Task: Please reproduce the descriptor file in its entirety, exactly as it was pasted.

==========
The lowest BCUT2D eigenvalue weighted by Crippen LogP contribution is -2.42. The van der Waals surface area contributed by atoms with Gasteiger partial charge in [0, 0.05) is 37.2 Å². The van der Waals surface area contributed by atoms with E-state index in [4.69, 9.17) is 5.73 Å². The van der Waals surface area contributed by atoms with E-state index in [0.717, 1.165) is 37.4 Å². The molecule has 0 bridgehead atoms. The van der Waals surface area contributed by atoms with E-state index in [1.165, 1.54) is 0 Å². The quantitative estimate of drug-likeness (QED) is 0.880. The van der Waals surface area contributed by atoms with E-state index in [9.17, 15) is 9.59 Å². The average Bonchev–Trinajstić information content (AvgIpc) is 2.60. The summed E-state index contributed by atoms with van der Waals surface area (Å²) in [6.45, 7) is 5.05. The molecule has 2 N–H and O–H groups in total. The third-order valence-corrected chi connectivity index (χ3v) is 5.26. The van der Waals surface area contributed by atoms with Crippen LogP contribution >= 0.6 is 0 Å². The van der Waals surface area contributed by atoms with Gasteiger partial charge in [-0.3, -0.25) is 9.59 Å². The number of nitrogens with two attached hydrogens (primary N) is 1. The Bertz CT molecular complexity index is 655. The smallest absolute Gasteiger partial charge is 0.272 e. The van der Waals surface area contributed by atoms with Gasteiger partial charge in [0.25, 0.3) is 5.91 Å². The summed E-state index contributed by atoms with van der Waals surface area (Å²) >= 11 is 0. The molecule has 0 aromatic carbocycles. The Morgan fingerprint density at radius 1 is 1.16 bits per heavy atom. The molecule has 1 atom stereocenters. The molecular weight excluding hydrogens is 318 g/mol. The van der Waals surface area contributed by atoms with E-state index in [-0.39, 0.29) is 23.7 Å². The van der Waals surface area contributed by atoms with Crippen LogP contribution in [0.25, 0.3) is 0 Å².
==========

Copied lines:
The lowest BCUT2D eigenvalue weighted by Crippen LogP contribution is -2.42. The van der Waals surface area contributed by atoms with Gasteiger partial charge in [0, 0.05) is 37.2 Å². The van der Waals surface area contributed by atoms with E-state index in [4.69, 9.17) is 5.73 Å². The van der Waals surface area contributed by atoms with E-state index in [0.717, 1.165) is 37.4 Å². The molecule has 0 bridgehead atoms. The van der Waals surface area contributed by atoms with E-state index in [1.165, 1.54) is 0 Å². The quantitative estimate of drug-likeness (QED) is 0.880. The van der Waals surface area contributed by atoms with E-state index in [9.17, 15) is 9.59 Å². The average Bonchev–Trinajstić information content (AvgIpc) is 2.60. The summed E-state index contributed by atoms with van der Waals surface area (Å²) in [6.45, 7) is 5.05. The molecule has 2 N–H and O–H groups in total. The third-order valence-corrected chi connectivity index (χ3v) is 5.26. The van der Waals surface area contributed by atoms with Crippen LogP contribution >= 0.6 is 0 Å². The van der Waals surface area contributed by atoms with Gasteiger partial charge in [-0.3, -0.25) is 9.59 Å². The number of nitrogens with two attached hydrogens (primary N) is 1. The Bertz CT molecular complexity index is 655. The smallest absolute Gasteiger partial charge is 0.272 e. The van der Waals surface area contributed by atoms with Gasteiger partial charge in [0.25, 0.3) is 5.91 Å². The summed E-state index contributed by atoms with van der Waals surface area (Å²) >= 11 is 0. The molecule has 0 aromatic carbocycles. The Morgan fingerprint density at radius 1 is 1.16 bits per heavy atom. The molecule has 1 atom stereocenters. The molecular weight excluding hydrogens is 318 g/mol. The van der Waals surface area contributed by atoms with E-state index in [-0.39, 0.29) is 23.7 Å². The van der Waals surface area contributed by atoms with Crippen LogP contribution in [0.25, 0.3) is 0 Å².